Colorado State Will Not Make Arrests Following Violent Protest of Conservative Speaker

Colorado State University
Colorado State University / Wikimedia Commons
February 7, 2018

Colorado State University police have made no arrests and are not following any leads that could result in arrest following the violent campus protest of a conservative speaker over the weekend, the Coloradoan reported.

Clashes between white supremacists and antifa factions erupted Friday night in demonstrations against the CSU appearance by Turning Point USA founder Charlie Kirk, and descended into chaos when a masked group chanting Nazi slogans and holding riot shields stormed the area.

No one has come forward as of this week to report injury or assault, said CSU Police Chief Scott Harris, and with no one taken into custody, he and a CSU spokesperson assessed Friday’s security performance as a success.

Critics have maintained that those who committed crimes should not have been allowed to leave campus, but apprehended on site.

Kirk said, "We are incredibly thankful for CSU law enforcement and commend them for their role in maintaining the safety of students and attendees at this event.  We also believe those who commit violence and break the law should be arrested and be held accountable for their actions."

The violent protesters may be affiliated with the Traditionalist Worker Party, a nationalist organization denounced as Nazis by CSU President Tony Frank after they posted anti-immigration posters on campus.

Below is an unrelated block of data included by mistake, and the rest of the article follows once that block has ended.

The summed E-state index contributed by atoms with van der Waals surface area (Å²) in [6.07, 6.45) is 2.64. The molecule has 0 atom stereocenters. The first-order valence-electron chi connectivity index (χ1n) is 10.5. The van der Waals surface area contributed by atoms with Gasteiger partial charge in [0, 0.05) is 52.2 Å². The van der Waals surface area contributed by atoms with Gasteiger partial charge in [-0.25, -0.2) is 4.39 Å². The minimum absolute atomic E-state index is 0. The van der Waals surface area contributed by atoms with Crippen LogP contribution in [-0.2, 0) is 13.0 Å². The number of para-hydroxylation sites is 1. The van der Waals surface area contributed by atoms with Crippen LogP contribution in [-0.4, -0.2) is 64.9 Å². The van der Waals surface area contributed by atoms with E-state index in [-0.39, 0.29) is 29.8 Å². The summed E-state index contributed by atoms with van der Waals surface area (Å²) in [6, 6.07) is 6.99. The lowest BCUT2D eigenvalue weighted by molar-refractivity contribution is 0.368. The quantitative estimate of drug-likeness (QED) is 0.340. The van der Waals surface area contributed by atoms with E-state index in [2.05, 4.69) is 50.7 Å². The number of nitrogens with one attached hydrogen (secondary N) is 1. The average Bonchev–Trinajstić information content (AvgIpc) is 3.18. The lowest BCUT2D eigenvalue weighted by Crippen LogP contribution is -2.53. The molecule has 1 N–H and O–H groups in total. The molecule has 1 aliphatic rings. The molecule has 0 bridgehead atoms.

It is not known whether any of the extremist protesters were students.

Harris told the Coloradoan that he had 40 officers on the scene wearing helmets with riot masks, along with emergency medical personnel standing by.

On Tuesday the CSU chapter of TPUSA invited their peers to evaluate the aftermath of the Kirk lecture on "Smashing Socialism" and consider strategies for promoting useful political debates.

"It’s a shame the protests turned violent Friday night and hopefully this conversation event will provide the opportunity for peaceful dialogue," Carter Fortuin, a member of TPUSA, told the Rocky Mountain Collegian.

Universities have been criticized for taking no or weak disciplinary action in the aftermath of disruptive or violent student protest. The Middlebury College protest last year of a Charles Murray lecture that left one professor injured only resulted in temporary disciplinary notices entered into the files of some of the student disruptors, while most of the member colleges of the Claremont consortium in California issued no sanctions against the students who bombarded a speech by conservative analyst Heather Mac Donald in the fall.